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Laura E. Richards, Maud Howe, Florence Howe Hall, Julia Ward Howe, 1819-1910, in two volumes, with portraits and other illustrations: volume 1 10 0 Browse Search
Cambridge History of American Literature: volume 3 (ed. Trent, William Peterfield, 1862-1939., Erskine, John, 1879-1951., Sherman, Stuart Pratt, 1881-1926., Van Doren, Carl, 1885-1950.) 2 0 Browse Search
James D. Porter, Confederate Military History, a library of Confederate States Military History: Volume 7.1, Tennessee (ed. Clement Anselm Evans) 2 2 Browse Search
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Cambridge History of American Literature: volume 3 (ed. Trent, William Peterfield, 1862-1939., Erskine, John, 1879-1951., Sherman, Stuart Pratt, 1881-1926., Van Doren, Carl, 1885-1950.), Book III (continued) (search)
e Impending crisis in 1860. A reply to his arguments, in imitative style, was made by Horace White in Coin's financial Fool. In the meantime, whatever complacency the average man of business between 1875 and 1890 possessed was rudely shaken by three phenomena: the rapid organization of labour, the trust movement, and the disfranchisement of the negro. The Knights of Labour, the first extensive labour organization in the United States, disturbed the balance of American temper. Said Francis Walker, See Book III, Chap. XXIV. the economist: Rarely has the sceptical, practical, compromising spirit of our people, which leads them to avoid extremes, to distrust large expectations and to take all they can get, down, for anything they have in hand, however promising, so far lost control of our acts and thoughts and feelings. The nascent consciousness of labour was well reflected in Powderley's Thirty years of labour, the author being official head of the Knights. The tendency tow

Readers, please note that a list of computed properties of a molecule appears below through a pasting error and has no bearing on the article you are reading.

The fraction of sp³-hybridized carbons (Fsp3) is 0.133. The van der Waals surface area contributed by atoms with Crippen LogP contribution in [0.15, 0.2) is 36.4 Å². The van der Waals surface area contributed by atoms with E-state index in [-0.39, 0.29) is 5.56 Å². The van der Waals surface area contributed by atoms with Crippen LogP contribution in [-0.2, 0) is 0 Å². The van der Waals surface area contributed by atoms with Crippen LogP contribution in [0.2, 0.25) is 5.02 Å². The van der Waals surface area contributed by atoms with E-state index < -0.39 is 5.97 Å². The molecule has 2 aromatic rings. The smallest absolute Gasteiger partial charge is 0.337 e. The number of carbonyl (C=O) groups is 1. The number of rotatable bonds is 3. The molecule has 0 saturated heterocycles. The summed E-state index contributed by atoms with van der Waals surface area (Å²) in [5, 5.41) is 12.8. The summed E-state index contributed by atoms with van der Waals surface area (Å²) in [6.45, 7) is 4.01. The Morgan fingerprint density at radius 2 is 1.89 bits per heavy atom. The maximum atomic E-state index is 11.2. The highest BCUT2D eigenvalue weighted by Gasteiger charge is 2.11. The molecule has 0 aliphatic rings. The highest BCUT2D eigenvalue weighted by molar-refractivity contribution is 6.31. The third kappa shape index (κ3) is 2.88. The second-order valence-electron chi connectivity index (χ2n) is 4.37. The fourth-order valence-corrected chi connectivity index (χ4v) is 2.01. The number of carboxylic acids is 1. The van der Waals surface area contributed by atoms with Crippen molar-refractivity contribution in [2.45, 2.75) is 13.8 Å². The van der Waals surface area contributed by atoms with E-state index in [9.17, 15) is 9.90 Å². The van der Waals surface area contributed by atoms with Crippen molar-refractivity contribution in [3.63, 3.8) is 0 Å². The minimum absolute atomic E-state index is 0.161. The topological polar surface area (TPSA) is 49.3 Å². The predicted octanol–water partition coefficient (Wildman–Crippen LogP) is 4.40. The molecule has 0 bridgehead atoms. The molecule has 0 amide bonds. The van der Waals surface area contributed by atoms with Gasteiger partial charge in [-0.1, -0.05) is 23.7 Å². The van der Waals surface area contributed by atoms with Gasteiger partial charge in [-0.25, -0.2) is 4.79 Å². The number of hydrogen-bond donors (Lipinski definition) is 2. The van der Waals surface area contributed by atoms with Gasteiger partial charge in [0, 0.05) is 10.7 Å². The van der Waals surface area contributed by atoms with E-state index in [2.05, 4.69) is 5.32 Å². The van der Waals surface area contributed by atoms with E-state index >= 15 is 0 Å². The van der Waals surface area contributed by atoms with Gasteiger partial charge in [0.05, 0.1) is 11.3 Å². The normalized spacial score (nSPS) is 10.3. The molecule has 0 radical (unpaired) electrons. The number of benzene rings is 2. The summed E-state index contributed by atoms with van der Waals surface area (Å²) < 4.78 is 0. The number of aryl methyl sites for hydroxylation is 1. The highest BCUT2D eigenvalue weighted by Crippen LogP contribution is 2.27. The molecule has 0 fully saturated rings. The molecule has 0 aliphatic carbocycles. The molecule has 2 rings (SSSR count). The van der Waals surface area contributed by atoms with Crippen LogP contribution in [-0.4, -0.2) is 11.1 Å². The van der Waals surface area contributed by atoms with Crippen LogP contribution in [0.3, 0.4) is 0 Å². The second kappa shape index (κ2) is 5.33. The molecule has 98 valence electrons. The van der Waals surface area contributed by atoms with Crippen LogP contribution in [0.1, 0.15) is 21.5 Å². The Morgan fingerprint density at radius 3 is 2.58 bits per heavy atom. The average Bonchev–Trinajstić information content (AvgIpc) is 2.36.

Laura E. Richards, Maud Howe, Florence Howe Hall, Julia Ward Howe, 1819-1910, in two volumes, with portraits and other illustrations: volume 1, Chapter 6: seventy years young 1889-1890; aet. 70-71 (search)